Sleepy Hollow’s most famous supernatural phenomenon is the ghost of the Headless Horseman, said to be a Hessian soldier who lost his head to a cannon ball during the Revolutionary War. The Horseman is seen most often riding by the church, where local historians say he was buried. He is believed to be always in search of his head. Ichabod is fascinated by this story, being especially interested (and prone to believe) in tales of the supernatural.
Mystery, suspense, legend, romance and humor can all be found in Wolkstein's fine retelling of Washington Irving's classic folktale. Through the gluttonous Ichabod Crane and the devilish prankster Bron Bones, children are transported into a foul nightmare: being chased by a headless horseman who's searching a shadowy forest for his lost head. Wolkstein weaves reality and imagination with simple, eloquent sentences. Alley's graphic watercolors skillfully portray both the humorous Icabod with his pointed nose and long feet, and the gothic underworld of the haunted forest where even the horses become demonic. Ages 6-9.
Eerie and compelling... perfect for Halloween!
If you read my headline, it’s obvious that I should have written this review in October. I digress. The Legend of Sleepy Hollow by Washington Irving is a terrific ghost story! WARNING: As another reviewer made perfectly clear, this story is very different from the 1999 movie Sleepy Hollow, directed by Tim Burton. That is actually a great movie that happens to be one of my favorites, but it has so little in common with the book that any readers who first saw, and liked, the movie just might be disappointed with the book—or, at the very least, completely surprised. I read this as a paperback (are YOU surprised) and my only complaint can best summed up with a simple question: Why is this a BOOK??? It’s a short story! Shouldn’t it be part of a collection of ghost stories, or something?? Well, anyhoo, it’s really a fun and spooky book with wondrous characterizations and details! I highly recommend it for Halloween reading! It’s not too late this year because a spooky story can be enjoyed on ANY day of the year. But, if you read it now, you just might have a fun and frightful Halloween traditi🎃n for next year and every year that follows!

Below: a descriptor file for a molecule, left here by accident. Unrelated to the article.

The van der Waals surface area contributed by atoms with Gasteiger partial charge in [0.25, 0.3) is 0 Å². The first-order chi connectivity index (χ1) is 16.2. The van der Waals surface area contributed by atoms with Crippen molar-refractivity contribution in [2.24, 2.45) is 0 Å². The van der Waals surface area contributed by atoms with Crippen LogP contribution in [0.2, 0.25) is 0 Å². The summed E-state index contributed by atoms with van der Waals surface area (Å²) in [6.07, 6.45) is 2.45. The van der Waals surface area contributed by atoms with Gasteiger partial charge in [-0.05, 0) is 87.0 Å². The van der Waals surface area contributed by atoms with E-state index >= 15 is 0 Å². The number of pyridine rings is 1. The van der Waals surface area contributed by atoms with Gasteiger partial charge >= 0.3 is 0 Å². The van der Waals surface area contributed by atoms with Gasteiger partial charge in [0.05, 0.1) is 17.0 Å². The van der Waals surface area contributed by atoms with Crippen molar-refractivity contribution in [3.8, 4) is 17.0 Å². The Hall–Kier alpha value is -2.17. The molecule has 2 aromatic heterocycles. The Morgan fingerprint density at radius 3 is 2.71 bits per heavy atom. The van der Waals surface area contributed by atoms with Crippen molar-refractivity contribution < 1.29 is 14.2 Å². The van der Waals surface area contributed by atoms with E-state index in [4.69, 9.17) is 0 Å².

A replaceable classic
It’s hard for me to enjoy this short story considering how much of it *feels* like meaningless exposition. Fortunately, it is a relatively short read, though the fancy writing might make a harder read as well.
Irving is very capable of painting a detailed image with his words, but I think the many later horror writers made much better use of the short story format and imagery. It’s a nice read if you’re a diehard fan of the genre or the writer, otherwise I wouldn’t expect it to be the most engaging story.
A classic is a classic for a reason
I read this every year in October. It is well worth anyone’s time . I especially enjoy how people talked differently all this time ago.